Mental Wellness: Why We Need to Have “Hope” for Our Body’s Health and Our Mind’s Health Radio Segment with Suzie Cooney
As some of you know, I am a huge advocate when it comes to spreading the word of mental health. With the world facing so many challenges, it’ s no wonder why we’re more stressed, depressed, over eating, under eating, turning to alcohol or drugs or worse yet, some are choosing the sad path of suicide. But, there is one thing that somehow keeps us all going and that is “hope”.
Without it, we wouldn’t get out of bed, practice our lessons, exercise or help another. Hope helps us conquer the unknown, the uncertainty that faces many of us. Hope is also the mantra used in the world of mental health professionals to encourage all of us to believe that there is a tomorrow that will be better. I believe our President’s message also includes the word hope.
The word “hope” defined by Wikipedia: http://en.wikipedia.org/wiki/Hope Hope is the belief in a positive outcome related to events and circumstances in one’s life.
This segment was especially important to me, for I personally manage a loved one, my mother who lives in a world of delusions, hallucinations, and fear, where some of her biggest challenges during a given day is riding the bus and returning home safely. Each day, each hour or each minute can change from function to complete dysfunction. Her disease is schizophrenia and like other brain disorders, it can diminish the feelings of hope and be clouded by thoughts and voices that are not hers. One thing she holds onto is hope.
( If you missed link above: Listen here )I remember marching on the steps of the capital in Sacramento in 1995 with my mother some years back for a NAMI rally with signs that read, “Don’t give up the hope“. I marched with her and my shoulder sling from some mountain bike accident or something; holding my sign too. Once again the government was cutting funding to a much needed program. But, we were not giving up hope for a positive outcome.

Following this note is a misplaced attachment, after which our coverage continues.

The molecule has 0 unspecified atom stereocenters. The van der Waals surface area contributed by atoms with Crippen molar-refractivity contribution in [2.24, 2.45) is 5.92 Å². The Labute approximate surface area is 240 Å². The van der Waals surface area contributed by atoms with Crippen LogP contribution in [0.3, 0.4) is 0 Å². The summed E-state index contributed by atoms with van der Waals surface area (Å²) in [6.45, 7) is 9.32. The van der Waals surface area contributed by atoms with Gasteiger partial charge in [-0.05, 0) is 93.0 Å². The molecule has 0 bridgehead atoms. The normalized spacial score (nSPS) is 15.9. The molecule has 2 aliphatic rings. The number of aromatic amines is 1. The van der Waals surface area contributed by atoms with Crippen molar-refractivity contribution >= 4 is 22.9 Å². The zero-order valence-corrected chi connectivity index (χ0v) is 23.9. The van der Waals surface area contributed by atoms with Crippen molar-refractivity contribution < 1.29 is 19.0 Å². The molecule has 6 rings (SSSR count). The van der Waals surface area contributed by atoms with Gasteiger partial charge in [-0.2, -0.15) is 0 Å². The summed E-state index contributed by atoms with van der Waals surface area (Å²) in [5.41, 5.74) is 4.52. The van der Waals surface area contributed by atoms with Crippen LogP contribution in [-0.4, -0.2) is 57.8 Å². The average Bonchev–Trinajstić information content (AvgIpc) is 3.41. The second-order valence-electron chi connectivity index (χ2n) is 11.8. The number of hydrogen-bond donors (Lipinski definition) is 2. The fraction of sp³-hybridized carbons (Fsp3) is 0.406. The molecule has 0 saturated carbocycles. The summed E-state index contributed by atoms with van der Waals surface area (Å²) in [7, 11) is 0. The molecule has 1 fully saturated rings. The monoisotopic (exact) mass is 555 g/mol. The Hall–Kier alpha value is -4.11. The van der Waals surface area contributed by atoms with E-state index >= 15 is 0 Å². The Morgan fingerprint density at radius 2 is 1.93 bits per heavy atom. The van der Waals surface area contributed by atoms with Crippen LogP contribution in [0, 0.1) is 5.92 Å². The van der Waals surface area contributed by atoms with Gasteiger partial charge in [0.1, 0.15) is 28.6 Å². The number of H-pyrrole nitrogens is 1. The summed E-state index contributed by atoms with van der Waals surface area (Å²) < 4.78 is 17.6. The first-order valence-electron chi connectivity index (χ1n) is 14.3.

Speaking of positive, the word “positive” is another form of shaping a healthy mind and adds to our word hope to help us manage our hope. We’re always told to remain positive in times a great trouble or large challenges. This is easier said than done when it’s you that must remain positive. You wonder how it is, why some people are always this way?
I’ve discovered that there is a proven inverse relationship that helps us maintain our physical health when we are able to focus on keeping our mental health fit as there is a relationship to having hope. A study performed at the Keen University in New Hampshire studied the relationship of hope and having an optimistic, positive outlook when dealing with chronic pain. The results revealed that there is a better outcome of managing illness, chronic pain and other physical challenges if one has hope, optimism and a positive outlook.
As a health care professional, I try to encourage my clients and those I mentor to look at things in a different manner. One doesn’t wake up and say, “I’m going to be positive.” It takes time to reshape one’s behaviors and ways of thinking. It’s a process. Just like losing weight, it takes time if you want to keep it off. It takes effort and a mindful attempt to look at the world, your life, your situation and most importantly, your health in order to have this thinking stick.
I hope you enjoyed the radio segment. A special thanks to the Maui Breakfast Club and to you for spreading the word of mental health and wellness. It does a body good.
Suzie Cooney, CPT owner of Suzie Trains Maui and Mental Health Advocate.
Previous Radio Show: August 9th: Shred to Shed Losing Weight with Stand Up Paddling.
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Resources I recommend:
NAMI: National Alliance on Mental Health: See my article for NAM here: Standing Up for Mental Illness
“Inspiring Hope Through Research” by Dr. Robert M. Post, M.D.
Columnist for Wall Street Journal: Health: Melinda Beck